Poker is not a sport, but it is a performance. I scored very poorly on my prep quiz for last night’s big game, and ended up playing very hesitantly. I was fatigued and did not trust myself.
Should I have gone to play? Yes. The lesson is not I have sit on the sidelines, but to prepare myself better and take my job seriously.
The key hand for the whole night involved a range decision which I punted away. There is a maniac in our games, a very wealthy man whose primary pleasure is bluffing out the nits, his second one putting people on AK and gambling. After his fifth buy in, he open raised 25x, while waiting for the rest of his chips to arrive. Folded to me with A9o. I’ve played with these guys and I know how to handle him. I’ve shipped much worse than A9. Yet now I pass, and instead he gets in with a dominated hand and loses to 55, which I would have folded out.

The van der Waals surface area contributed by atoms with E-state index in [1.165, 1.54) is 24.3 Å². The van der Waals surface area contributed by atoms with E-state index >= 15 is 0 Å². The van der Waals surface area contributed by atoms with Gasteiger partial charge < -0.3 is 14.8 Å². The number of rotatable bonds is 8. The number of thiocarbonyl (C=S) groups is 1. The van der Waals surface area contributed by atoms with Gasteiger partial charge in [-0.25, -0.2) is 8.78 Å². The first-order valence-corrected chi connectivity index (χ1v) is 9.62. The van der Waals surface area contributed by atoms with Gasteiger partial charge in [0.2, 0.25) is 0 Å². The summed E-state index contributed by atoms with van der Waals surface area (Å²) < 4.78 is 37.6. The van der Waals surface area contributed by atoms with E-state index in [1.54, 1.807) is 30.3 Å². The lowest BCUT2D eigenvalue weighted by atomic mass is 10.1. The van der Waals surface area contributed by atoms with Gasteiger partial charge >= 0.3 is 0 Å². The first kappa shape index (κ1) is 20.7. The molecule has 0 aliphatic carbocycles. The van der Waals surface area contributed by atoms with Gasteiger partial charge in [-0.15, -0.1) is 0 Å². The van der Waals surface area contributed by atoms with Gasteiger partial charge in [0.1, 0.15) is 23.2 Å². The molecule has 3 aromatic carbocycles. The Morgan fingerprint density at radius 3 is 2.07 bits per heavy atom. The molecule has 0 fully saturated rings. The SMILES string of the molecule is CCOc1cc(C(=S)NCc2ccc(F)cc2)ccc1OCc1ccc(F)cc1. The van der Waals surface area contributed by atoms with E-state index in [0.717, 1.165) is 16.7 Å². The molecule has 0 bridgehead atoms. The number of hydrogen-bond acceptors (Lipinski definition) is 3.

The Maniac only has one more bullet on him, and takes his martini to the lounge. His assistant picks up his stuff and chagrin washes over me. He’s not coming back. It’s not the cash that bothers him, it’s the perceived unfairness of losing six buyins and having eight people salivating over you. He’s a life winner, he doesn’t have to be here when drinks and cigars and good times are waiting.
This hand is a disaster, a real failure on my part. The problem is that money like this is never on the table long. When dealing with a true whale, you have to take the spots you are given. They aren’t always perfect, but being the guy waiting for safety in poker is mediocre. The whale’s shame and mine are different, but that’s our mutual poker story tonight.
Now I’m grumpy. I get an overpair cracked by a guy on a life poker heater, already beneficiary of two of the whale’s buyins, have dinner, and begin the long, dark drive home.
The curtain goes up at seven tonight, will I know the script a little better?